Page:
Cervical Herniated Disc


Vertebral discs are rubbery pads that sit between the vertebrae. Northshore spine surgeon, Dr. K. Samer Shamieh, tells us to think of a disc like a jelly doughnut. A disc serves as a shock absorber for the spine. When a vertebral disc ruptures, its soft center can press against the spinal cord and nerve roots, causing pain. A herniated disc can happen in any portion of the spine, but are most common in the cervical spine and the lumbar spine.


The cervical spine is the second most common location for a herniation. A herniated cervical disc may be caused by the wear and tear of the disc due to aging, sudden movements or trauma. Congenital spinal issues may also cause a cervical disc herniation.

Pain, weakness or numbness may go away on its own after weeks or months. However, this may be the initial injury that leads to degenerative disc disease.


  • Pain when turning the head or bending the neck
  • Pain on one side of the body
  • Pain that radiates down the arm or hand
  • Burning, tingling or numbness in the shoulder, arm or hand
  • Muscle weakness
  • Changes in grip strength
  • Neck pain and numbness that radiates into either arm.
  • Numbness along the shoulder, elbow, forearm and fingers


Northshore surgeons, Dr. K. Samer Shamieh, Dr. Justin L. Owen and Dr. Jeremy James are conservative, minimally-invasive spine surgeons. At DISC of Louisiana we will work with you to treat a vertebral compression fracture non-surgically first. Treatment normally starts with rest and pain medications, followed by physical therapy, and then nonsteroidal anti-inflammatory drugs, narcotics and muscle relaxers. Exercise and proper diet are important for managing the pain, especially among overweight patients. Steroid injections administered to the back of the herniated disc can decrease pain and swelling for several months.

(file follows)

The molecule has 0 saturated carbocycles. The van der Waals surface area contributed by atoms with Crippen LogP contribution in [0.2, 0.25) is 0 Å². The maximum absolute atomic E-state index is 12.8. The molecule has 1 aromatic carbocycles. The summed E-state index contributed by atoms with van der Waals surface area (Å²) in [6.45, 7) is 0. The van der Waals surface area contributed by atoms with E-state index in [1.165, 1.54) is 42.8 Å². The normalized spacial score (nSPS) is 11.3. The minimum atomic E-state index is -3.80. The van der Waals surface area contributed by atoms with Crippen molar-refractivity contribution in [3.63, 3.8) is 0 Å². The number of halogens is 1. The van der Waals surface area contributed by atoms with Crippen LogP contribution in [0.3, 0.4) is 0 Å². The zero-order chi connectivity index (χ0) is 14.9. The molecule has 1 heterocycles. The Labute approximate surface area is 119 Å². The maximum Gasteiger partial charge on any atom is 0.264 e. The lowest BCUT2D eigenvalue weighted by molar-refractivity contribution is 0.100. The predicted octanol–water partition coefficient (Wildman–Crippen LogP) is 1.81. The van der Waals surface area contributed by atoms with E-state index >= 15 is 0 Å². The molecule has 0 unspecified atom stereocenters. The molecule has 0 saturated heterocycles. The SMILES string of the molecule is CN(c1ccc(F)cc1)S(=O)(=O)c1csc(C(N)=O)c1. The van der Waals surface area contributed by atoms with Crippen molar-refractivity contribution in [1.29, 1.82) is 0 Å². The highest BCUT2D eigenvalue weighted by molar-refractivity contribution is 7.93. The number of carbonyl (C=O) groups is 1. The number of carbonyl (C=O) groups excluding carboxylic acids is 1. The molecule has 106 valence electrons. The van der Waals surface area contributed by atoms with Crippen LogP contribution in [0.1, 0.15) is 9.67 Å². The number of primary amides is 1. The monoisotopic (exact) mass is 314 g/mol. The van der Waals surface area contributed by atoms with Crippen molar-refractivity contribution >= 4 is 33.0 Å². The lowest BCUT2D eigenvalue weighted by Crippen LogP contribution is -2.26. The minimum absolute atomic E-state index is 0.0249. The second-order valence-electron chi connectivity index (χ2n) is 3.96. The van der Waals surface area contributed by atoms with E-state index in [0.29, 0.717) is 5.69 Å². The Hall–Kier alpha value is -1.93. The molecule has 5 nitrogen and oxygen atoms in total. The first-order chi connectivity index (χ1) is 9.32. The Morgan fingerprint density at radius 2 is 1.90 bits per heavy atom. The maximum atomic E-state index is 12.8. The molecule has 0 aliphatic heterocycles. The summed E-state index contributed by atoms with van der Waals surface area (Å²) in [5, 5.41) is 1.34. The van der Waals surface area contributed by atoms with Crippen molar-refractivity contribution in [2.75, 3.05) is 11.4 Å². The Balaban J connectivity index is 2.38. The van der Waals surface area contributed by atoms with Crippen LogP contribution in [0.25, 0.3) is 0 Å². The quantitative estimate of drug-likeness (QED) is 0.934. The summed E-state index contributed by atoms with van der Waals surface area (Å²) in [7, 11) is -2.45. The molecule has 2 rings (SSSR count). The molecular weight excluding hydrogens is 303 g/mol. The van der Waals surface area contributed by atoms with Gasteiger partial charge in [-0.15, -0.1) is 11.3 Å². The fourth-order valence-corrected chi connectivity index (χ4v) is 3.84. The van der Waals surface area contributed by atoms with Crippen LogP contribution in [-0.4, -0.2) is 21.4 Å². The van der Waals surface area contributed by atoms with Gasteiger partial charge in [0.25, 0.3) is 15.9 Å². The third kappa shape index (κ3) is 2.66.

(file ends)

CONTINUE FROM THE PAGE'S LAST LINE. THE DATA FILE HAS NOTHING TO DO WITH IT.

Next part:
If nothing else works, a minimally invasive surgery may be best for you.



Cervical Herniated Disc


DISC of Louisiana offers spinal procedures using minimally invasive techniques. It means smaller incisions, sometimes less than an inch, that is often covered with a band-aid. The minimally invasive spine surgeon inserts special surgical instruments through the tiny incisions to access the damaged disc. Unlike traditional “open” spine surgery, entry and repair to the damaged disc or vertebrae is achieved without harming nearby muscles and tissues. Less muscle and tissue damage results in less pain and a faster recovery. Click here to learn more.

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